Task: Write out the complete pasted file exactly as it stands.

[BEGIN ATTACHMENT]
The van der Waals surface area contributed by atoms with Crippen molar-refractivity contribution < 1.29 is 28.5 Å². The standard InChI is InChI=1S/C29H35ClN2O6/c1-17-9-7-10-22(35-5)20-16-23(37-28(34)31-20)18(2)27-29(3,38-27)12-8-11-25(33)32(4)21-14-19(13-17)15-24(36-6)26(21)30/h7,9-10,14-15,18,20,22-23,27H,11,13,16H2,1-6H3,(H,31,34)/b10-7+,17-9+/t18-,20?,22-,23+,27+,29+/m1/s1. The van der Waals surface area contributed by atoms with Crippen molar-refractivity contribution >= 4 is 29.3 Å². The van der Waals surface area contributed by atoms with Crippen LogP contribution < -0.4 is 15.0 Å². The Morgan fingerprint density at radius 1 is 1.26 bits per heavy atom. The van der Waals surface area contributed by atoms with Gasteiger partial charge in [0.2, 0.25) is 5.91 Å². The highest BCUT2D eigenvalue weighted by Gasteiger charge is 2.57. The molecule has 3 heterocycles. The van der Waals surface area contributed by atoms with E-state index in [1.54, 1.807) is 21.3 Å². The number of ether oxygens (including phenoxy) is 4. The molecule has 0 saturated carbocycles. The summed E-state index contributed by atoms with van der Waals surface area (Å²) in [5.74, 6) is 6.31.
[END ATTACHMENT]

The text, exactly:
The van der Waals surface area contributed by atoms with Crippen molar-refractivity contribution < 1.29 is 28.5 Å². The standard InChI is InChI=1S/C29H35ClN2O6/c1-17-9-7-10-22(35-5)20-16-23(37-28(34)31-20)18(2)27-29(3,38-27)12-8-11-25(33)32(4)21-14-19(13-17)15-24(36-6)26(21)30/h7,9-10,14-15,18,20,22-23,27H,11,13,16H2,1-6H3,(H,31,34)/b10-7+,17-9+/t18-,20?,22-,23+,27+,29+/m1/s1. The van der Waals surface area contributed by atoms with Crippen molar-refractivity contribution >= 4 is 29.3 Å². The van der Waals surface area contributed by atoms with Crippen LogP contribution < -0.4 is 15.0 Å². The Morgan fingerprint density at radius 1 is 1.26 bits per heavy atom. The van der Waals surface area contributed by atoms with Gasteiger partial charge in [0.2, 0.25) is 5.91 Å². The highest BCUT2D eigenvalue weighted by Gasteiger charge is 2.57. The molecule has 3 heterocycles. The van der Waals surface area contributed by atoms with E-state index in [1.54, 1.807) is 21.3 Å². The number of ether oxygens (including phenoxy) is 4. The molecule has 0 saturated carbocycles. The summed E-state index contributed by atoms with van der Waals surface area (Å²) in [5.74, 6) is 6.31.